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History of Thermal Manikins

“Legend has it that Dr. Harwood Belding, a young researcher conducting studies on heated flight suits for the Army at the Harvard Fatigue Laboratory in the early 1940s, saw a window manikin in a Boston department store and was inspired to build his own. Belding's first heated manikin was constructed out of stovepipe and sheet metal by a Boston tinsmith."  U.S. Army Soldier Systems Center-Natick

HPAC Canada - Testing Thermal Comfort
Original article, HPAC Canada

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Testing Thermal Comfort - A.D.A.M. - The Right Man for the Job
Copyright (c) 2010, Robert Bean, All rights reserved, originally published in HPAC Canada
(A.D.A.M. = Advanced Automotive Manikin used for thermal comfort research)

Sit down with a group of contractors, distributors or designers to discuss HVAC instrumentation and inevitably it will come around to thermography, blower A.D.A.M. = Advanced Automotive Manikin used for thermal comfort research)doors, moisture meters, carbon monoxide testers and combustion analyzers. Surprisingly for an industry based on comfort, rarely if ever does thermal comfort instrumentation become a topic simply because outside of academia nobody knows the tools exists.

Instrumentation to measure thermal comfort has been around in various forms for decades. The types similar to those employed in Canada’s NRC-IRC test house (2004/5) are useful when mounted to robotic systems or in portable systems like those developed by The College of Environmental Design, U of C, Berkeley (1990). Such tools measure radiant asymmetry, operative temperature (average of the mean radiant temperature and dry bulb), air velocity, humidity, and thermal stratification. Sensor feedback coupled with understandings of human physiology including core and skin temperatures and sensible and latent exchanges at various metabolic rates wearing different clothing, allow researchers to make reasonable predictions of thermal satisfaction within the built environment.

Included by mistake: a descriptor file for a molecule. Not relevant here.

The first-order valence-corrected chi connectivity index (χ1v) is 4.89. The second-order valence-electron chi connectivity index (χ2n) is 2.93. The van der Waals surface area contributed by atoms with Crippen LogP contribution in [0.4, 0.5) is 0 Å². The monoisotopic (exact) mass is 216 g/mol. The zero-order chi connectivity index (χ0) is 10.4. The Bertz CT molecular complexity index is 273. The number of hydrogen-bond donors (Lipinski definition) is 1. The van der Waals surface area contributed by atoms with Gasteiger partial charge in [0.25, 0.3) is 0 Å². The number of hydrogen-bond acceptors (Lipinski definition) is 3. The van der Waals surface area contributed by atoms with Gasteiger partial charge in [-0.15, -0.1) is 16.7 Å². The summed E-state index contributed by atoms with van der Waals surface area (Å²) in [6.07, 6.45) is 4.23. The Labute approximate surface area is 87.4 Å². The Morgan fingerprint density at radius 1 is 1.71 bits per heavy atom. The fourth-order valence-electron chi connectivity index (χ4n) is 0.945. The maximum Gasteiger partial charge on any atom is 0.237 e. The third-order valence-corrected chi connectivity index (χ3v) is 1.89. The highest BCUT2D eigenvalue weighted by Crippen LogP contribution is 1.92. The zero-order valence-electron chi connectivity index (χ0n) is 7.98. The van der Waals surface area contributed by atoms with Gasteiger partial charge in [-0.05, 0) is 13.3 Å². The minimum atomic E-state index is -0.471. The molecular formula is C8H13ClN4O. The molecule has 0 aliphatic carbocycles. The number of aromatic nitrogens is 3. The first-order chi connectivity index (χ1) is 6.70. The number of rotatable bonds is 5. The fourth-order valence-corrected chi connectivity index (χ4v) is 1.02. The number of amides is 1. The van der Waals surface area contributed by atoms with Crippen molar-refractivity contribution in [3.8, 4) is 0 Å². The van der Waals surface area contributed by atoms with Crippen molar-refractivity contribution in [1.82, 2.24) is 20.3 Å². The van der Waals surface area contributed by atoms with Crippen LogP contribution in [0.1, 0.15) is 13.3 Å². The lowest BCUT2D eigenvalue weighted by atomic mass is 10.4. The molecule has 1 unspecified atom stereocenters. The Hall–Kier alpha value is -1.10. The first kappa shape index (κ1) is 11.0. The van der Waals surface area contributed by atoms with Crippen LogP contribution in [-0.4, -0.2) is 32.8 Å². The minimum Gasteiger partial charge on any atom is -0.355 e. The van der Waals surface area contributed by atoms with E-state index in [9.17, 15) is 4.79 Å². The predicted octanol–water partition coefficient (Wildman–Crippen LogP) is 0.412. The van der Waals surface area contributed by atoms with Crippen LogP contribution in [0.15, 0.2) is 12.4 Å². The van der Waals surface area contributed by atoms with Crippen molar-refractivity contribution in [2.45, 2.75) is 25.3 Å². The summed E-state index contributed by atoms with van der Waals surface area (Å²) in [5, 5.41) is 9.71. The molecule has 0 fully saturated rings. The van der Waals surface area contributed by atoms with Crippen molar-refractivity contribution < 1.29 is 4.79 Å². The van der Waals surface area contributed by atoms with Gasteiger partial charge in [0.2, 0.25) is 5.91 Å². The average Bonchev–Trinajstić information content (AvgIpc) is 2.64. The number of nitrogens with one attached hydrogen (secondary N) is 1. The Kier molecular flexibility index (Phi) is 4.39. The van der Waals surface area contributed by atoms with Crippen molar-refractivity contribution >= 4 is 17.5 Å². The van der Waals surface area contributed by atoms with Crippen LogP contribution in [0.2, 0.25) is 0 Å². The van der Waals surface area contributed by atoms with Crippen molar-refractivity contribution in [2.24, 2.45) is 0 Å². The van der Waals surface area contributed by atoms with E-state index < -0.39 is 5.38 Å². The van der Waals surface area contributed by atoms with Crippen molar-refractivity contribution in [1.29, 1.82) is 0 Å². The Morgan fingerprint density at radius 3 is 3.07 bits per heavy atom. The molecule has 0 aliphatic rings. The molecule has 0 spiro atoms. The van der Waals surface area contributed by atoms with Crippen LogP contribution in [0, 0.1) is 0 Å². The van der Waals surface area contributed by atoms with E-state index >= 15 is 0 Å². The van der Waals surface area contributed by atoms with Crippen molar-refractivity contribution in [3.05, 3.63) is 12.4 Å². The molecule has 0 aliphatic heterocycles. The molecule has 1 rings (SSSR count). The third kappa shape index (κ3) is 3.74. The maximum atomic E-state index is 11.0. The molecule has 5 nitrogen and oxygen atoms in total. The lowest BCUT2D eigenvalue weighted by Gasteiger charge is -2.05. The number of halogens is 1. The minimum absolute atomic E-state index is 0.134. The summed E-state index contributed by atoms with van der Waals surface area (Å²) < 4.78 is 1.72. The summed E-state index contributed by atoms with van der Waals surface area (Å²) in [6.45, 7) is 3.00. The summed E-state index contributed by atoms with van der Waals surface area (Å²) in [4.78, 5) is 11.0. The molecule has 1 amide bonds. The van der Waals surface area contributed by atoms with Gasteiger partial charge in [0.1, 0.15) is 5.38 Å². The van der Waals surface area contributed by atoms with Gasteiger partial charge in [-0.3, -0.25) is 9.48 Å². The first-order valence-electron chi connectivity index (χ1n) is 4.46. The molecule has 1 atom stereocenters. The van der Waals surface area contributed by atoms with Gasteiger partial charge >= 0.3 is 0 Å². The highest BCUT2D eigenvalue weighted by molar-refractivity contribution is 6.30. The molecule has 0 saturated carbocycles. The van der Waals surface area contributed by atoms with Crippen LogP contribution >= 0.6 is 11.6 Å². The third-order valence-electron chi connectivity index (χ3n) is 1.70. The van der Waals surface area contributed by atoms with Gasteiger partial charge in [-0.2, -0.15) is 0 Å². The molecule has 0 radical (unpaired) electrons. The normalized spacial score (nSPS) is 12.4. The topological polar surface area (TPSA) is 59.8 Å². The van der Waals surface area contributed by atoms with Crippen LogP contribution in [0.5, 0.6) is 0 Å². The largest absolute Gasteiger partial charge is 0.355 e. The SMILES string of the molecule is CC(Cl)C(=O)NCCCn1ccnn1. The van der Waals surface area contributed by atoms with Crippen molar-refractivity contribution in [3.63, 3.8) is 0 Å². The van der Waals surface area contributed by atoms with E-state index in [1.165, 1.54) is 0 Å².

Thermal comfort instruments - NRC-IRC Research HouseBeyond the history of instrument carts or sensor trees is the evolution of thermal manikins which has served researchers for more than 60 years. They are widely used to studying the thermal properties of clothing and in the evaluation of human comfort in occupied spaces like vehicles and offices. Recent developments of sweating manikins and breathing manikins allow more realistic simulations of the human interaction with various environments.